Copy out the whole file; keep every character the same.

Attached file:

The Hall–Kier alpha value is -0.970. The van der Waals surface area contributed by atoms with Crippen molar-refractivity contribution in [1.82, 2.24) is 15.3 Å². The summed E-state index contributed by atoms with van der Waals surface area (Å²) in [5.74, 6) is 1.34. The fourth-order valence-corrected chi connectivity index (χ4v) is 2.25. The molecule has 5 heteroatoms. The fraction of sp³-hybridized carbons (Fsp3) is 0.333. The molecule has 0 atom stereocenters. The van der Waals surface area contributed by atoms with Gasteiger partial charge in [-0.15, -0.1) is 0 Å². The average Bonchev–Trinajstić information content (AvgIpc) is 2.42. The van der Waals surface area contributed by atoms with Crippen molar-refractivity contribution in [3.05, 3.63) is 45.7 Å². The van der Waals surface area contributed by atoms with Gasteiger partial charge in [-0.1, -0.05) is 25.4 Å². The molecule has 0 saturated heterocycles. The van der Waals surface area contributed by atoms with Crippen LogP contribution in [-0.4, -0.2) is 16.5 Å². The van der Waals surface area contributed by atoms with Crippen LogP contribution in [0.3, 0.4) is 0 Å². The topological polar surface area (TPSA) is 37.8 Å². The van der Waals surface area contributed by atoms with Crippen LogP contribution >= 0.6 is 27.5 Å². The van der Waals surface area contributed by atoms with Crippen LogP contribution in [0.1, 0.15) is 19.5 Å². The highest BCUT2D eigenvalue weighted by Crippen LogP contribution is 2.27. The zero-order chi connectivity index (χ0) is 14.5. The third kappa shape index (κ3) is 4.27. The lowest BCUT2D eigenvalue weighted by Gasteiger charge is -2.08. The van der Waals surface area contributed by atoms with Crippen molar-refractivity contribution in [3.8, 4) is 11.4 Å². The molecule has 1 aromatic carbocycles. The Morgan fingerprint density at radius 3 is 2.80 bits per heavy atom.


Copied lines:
The Hall–Kier alpha value is -0.970. The van der Waals surface area contributed by atoms with Crippen molar-refractivity contribution in [1.82, 2.24) is 15.3 Å². The summed E-state index contributed by atoms with van der Waals surface area (Å²) in [5.74, 6) is 1.34. The fourth-order valence-corrected chi connectivity index (χ4v) is 2.25. The molecule has 5 heteroatoms. The fraction of sp³-hybridized carbons (Fsp3) is 0.333. The molecule has 0 atom stereocenters. The van der Waals surface area contributed by atoms with Gasteiger partial charge in [-0.15, -0.1) is 0 Å². The average Bonchev–Trinajstić information content (AvgIpc) is 2.42. The van der Waals surface area contributed by atoms with Crippen molar-refractivity contribution in [3.05, 3.63) is 45.7 Å². The van der Waals surface area contributed by atoms with Gasteiger partial charge in [-0.1, -0.05) is 25.4 Å². The molecule has 0 saturated heterocycles. The van der Waals surface area contributed by atoms with Crippen LogP contribution in [-0.4, -0.2) is 16.5 Å². The van der Waals surface area contributed by atoms with Crippen LogP contribution in [0.3, 0.4) is 0 Å². The topological polar surface area (TPSA) is 37.8 Å². The van der Waals surface area contributed by atoms with Crippen LogP contribution >= 0.6 is 27.5 Å². The van der Waals surface area contributed by atoms with Crippen LogP contribution in [0.1, 0.15) is 19.5 Å². The highest BCUT2D eigenvalue weighted by Crippen LogP contribution is 2.27. The zero-order chi connectivity index (χ0) is 14.5. The third kappa shape index (κ3) is 4.27. The lowest BCUT2D eigenvalue weighted by Gasteiger charge is -2.08. The van der Waals surface area contributed by atoms with Crippen molar-refractivity contribution in [3.8, 4) is 11.4 Å². The molecule has 1 aromatic carbocycles. The Morgan fingerprint density at radius 3 is 2.80 bits per heavy atom.